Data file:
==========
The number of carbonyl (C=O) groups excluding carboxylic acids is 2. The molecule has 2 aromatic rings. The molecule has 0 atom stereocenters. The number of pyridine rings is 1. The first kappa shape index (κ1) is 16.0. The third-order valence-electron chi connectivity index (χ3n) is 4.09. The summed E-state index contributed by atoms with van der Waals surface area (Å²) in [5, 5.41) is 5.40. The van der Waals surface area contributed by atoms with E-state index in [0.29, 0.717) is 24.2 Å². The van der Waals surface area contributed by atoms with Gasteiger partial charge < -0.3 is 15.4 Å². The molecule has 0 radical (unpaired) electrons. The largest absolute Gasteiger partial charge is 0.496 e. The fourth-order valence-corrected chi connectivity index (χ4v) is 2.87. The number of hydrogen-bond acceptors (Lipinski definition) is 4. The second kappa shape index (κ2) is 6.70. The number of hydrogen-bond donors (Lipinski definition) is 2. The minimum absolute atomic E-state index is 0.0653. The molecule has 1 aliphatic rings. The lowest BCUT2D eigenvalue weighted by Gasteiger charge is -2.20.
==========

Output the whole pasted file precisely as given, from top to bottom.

The number of carbonyl (C=O) groups excluding carboxylic acids is 2. The molecule has 2 aromatic rings. The molecule has 0 atom stereocenters. The number of pyridine rings is 1. The first kappa shape index (κ1) is 16.0. The third-order valence-electron chi connectivity index (χ3n) is 4.09. The summed E-state index contributed by atoms with van der Waals surface area (Å²) in [5, 5.41) is 5.40. The van der Waals surface area contributed by atoms with E-state index in [0.29, 0.717) is 24.2 Å². The van der Waals surface area contributed by atoms with Gasteiger partial charge < -0.3 is 15.4 Å². The molecule has 0 radical (unpaired) electrons. The largest absolute Gasteiger partial charge is 0.496 e. The fourth-order valence-corrected chi connectivity index (χ4v) is 2.87. The number of hydrogen-bond acceptors (Lipinski definition) is 4. The second kappa shape index (κ2) is 6.70. The number of hydrogen-bond donors (Lipinski definition) is 2. The minimum absolute atomic E-state index is 0.0653. The molecule has 1 aliphatic rings. The lowest BCUT2D eigenvalue weighted by Gasteiger charge is -2.20.